I know he likes clear soups such as beef and chicken. He also likes Greek yogurt with bananas, mangoes or avocado or even sweet potato.  Later I realized that I can grate pears and apples through the microplane instead of blending it. I think he likes anything with tomato. A bit sour but yes, he likes it while he's still getting used to eating anything green. He doesn't like porridge-like rice but he likes it just soft. And of course, can't forget the egg yolks and bone marrow.  Just like most babies, he likes anything cold and sweet.

Nate is making different sounds lately. Sometimes I wonder if he is more communicative than J and I. I only speak when I have something important to say. But it's good that he babbles even if they are meaningless talk at the moment. I'm certain he's trying to pronounce a word that he has heard before while I read to him. When I was around 10 years old, my brother called me "smiling face" because I smile for no reason at all and yet it irritates him. Now, Nate smiles at almost everyone he doesn't even know. If the person is still there, he looks back and would smile again and again. I'm not sure if that's a good thing or not. At least he smiles all the time even at home.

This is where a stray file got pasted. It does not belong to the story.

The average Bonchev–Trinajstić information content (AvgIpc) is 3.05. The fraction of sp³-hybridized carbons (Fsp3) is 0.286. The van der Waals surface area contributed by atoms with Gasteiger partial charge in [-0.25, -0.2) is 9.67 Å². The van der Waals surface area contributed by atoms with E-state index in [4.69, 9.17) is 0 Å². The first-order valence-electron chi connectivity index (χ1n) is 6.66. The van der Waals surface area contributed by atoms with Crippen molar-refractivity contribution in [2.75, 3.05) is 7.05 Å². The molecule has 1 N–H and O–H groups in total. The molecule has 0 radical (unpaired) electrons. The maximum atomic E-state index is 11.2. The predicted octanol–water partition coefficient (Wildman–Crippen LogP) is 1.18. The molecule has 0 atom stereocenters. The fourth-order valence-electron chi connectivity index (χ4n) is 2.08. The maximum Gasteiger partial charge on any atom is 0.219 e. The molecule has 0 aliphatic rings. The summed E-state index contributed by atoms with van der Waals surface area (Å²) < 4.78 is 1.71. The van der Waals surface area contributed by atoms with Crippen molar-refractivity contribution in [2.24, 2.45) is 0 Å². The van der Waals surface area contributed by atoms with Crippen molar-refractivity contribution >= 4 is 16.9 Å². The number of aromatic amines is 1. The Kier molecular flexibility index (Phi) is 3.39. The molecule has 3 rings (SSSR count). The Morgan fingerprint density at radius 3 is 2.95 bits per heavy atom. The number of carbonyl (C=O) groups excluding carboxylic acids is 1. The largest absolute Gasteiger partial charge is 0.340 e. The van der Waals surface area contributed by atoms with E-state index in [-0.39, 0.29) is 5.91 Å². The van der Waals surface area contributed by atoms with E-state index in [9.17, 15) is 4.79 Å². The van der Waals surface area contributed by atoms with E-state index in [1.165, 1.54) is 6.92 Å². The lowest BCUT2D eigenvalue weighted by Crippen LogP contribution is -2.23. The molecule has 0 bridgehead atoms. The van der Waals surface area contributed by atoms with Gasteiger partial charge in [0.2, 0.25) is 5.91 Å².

When I look back on this 9 month journey, I'm actually glad that I didn't hire a yaya. It was actually on my list to take care of my own baby even before I got married. Of course, I get tired and need help when we go out and that's the time that help comes. Everyone wants to carry him and feed him. I didn't mind at all even when his dessert is given in between his meal. But at home, he gets his sweets at the end of the meal or he doesn't get it at ll. I have my own reasons for not having a yaya and I appreciate the respect for my decision. Although there are still people who would ask where is the yaya, I would say he doesn't have one. It has been the norm in the Philippines to have one. And I agree that it does really help to make our lives easier. But then, there are those who chose  not to have one and I am one of them. And if even John and I would need help, we'll get someone who can help us with the household chores instead.